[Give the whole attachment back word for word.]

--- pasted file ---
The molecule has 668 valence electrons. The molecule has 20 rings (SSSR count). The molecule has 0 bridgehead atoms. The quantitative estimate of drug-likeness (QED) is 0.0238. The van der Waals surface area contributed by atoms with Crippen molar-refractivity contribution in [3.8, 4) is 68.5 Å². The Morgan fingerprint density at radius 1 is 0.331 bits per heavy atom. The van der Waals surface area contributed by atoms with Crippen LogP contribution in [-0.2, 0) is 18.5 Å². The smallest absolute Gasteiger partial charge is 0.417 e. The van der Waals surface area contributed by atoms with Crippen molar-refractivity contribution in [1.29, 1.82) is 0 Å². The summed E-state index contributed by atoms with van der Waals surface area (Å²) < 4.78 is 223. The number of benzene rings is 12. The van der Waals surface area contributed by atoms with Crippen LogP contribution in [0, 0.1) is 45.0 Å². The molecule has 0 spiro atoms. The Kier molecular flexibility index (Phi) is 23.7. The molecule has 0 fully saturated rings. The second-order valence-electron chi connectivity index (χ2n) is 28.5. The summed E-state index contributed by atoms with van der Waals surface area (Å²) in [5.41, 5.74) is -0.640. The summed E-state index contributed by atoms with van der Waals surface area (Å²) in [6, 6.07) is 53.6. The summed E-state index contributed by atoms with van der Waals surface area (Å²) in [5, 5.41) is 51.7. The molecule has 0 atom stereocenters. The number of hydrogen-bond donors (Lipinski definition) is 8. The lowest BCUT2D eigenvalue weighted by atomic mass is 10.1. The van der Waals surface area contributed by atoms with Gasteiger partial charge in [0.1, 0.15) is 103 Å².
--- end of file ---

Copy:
The molecule has 668 valence electrons. The molecule has 20 rings (SSSR count). The molecule has 0 bridgehead atoms. The quantitative estimate of drug-likeness (QED) is 0.0238. The van der Waals surface area contributed by atoms with Crippen molar-refractivity contribution in [3.8, 4) is 68.5 Å². The Morgan fingerprint density at radius 1 is 0.331 bits per heavy atom. The van der Waals surface area contributed by atoms with Crippen LogP contribution in [-0.2, 0) is 18.5 Å². The smallest absolute Gasteiger partial charge is 0.417 e. The van der Waals surface area contributed by atoms with Crippen molar-refractivity contribution in [1.29, 1.82) is 0 Å². The summed E-state index contributed by atoms with van der Waals surface area (Å²) < 4.78 is 223. The number of benzene rings is 12. The van der Waals surface area contributed by atoms with Crippen LogP contribution in [0, 0.1) is 45.0 Å². The molecule has 0 spiro atoms. The Kier molecular flexibility index (Phi) is 23.7. The molecule has 0 fully saturated rings. The second-order valence-electron chi connectivity index (χ2n) is 28.5. The summed E-state index contributed by atoms with van der Waals surface area (Å²) in [5.41, 5.74) is -0.640. The summed E-state index contributed by atoms with van der Waals surface area (Å²) in [6, 6.07) is 53.6. The summed E-state index contributed by atoms with van der Waals surface area (Å²) in [5, 5.41) is 51.7. The molecule has 0 atom stereocenters. The number of hydrogen-bond donors (Lipinski definition) is 8. The lowest BCUT2D eigenvalue weighted by atomic mass is 10.1. The van der Waals surface area contributed by atoms with Gasteiger partial charge in [0.1, 0.15) is 103 Å².